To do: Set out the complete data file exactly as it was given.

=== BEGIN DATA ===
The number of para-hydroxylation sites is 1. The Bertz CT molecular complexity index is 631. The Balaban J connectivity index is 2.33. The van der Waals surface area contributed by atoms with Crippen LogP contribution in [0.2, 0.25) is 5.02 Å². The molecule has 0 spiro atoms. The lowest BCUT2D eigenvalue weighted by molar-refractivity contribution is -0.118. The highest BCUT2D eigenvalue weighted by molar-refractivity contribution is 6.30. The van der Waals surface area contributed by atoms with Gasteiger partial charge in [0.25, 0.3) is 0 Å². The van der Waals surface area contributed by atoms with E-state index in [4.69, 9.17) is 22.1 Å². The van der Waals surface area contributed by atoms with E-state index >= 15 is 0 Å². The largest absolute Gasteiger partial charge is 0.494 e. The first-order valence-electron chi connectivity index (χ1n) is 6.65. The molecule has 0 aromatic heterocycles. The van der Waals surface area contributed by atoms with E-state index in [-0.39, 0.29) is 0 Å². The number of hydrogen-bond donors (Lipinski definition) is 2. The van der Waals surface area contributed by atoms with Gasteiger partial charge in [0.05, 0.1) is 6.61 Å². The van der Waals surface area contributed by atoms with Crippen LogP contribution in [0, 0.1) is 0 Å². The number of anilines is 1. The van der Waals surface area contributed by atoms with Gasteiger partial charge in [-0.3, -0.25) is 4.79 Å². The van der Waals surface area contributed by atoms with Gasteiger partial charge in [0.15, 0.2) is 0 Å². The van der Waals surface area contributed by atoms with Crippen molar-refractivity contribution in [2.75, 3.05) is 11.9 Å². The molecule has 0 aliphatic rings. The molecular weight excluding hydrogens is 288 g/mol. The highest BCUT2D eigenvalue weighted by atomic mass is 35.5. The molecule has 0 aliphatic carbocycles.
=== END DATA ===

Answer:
The number of para-hydroxylation sites is 1. The Bertz CT molecular complexity index is 631. The Balaban J connectivity index is 2.33. The van der Waals surface area contributed by atoms with Crippen LogP contribution in [0.2, 0.25) is 5.02 Å². The molecule has 0 spiro atoms. The lowest BCUT2D eigenvalue weighted by molar-refractivity contribution is -0.118. The highest BCUT2D eigenvalue weighted by molar-refractivity contribution is 6.30. The van der Waals surface area contributed by atoms with Gasteiger partial charge in [0.25, 0.3) is 0 Å². The van der Waals surface area contributed by atoms with E-state index in [4.69, 9.17) is 22.1 Å². The van der Waals surface area contributed by atoms with E-state index >= 15 is 0 Å². The largest absolute Gasteiger partial charge is 0.494 e. The first-order valence-electron chi connectivity index (χ1n) is 6.65. The molecule has 0 aromatic heterocycles. The van der Waals surface area contributed by atoms with E-state index in [-0.39, 0.29) is 0 Å². The number of hydrogen-bond donors (Lipinski definition) is 2. The van der Waals surface area contributed by atoms with Gasteiger partial charge in [0.05, 0.1) is 6.61 Å². The van der Waals surface area contributed by atoms with Crippen LogP contribution in [0, 0.1) is 0 Å². The number of anilines is 1. The van der Waals surface area contributed by atoms with Gasteiger partial charge in [-0.3, -0.25) is 4.79 Å². The van der Waals surface area contributed by atoms with Gasteiger partial charge in [0.15, 0.2) is 0 Å². The van der Waals surface area contributed by atoms with Crippen molar-refractivity contribution in [2.75, 3.05) is 11.9 Å². The molecule has 0 aliphatic rings. The molecular weight excluding hydrogens is 288 g/mol. The highest BCUT2D eigenvalue weighted by atomic mass is 35.5. The molecule has 0 aliphatic carbocycles.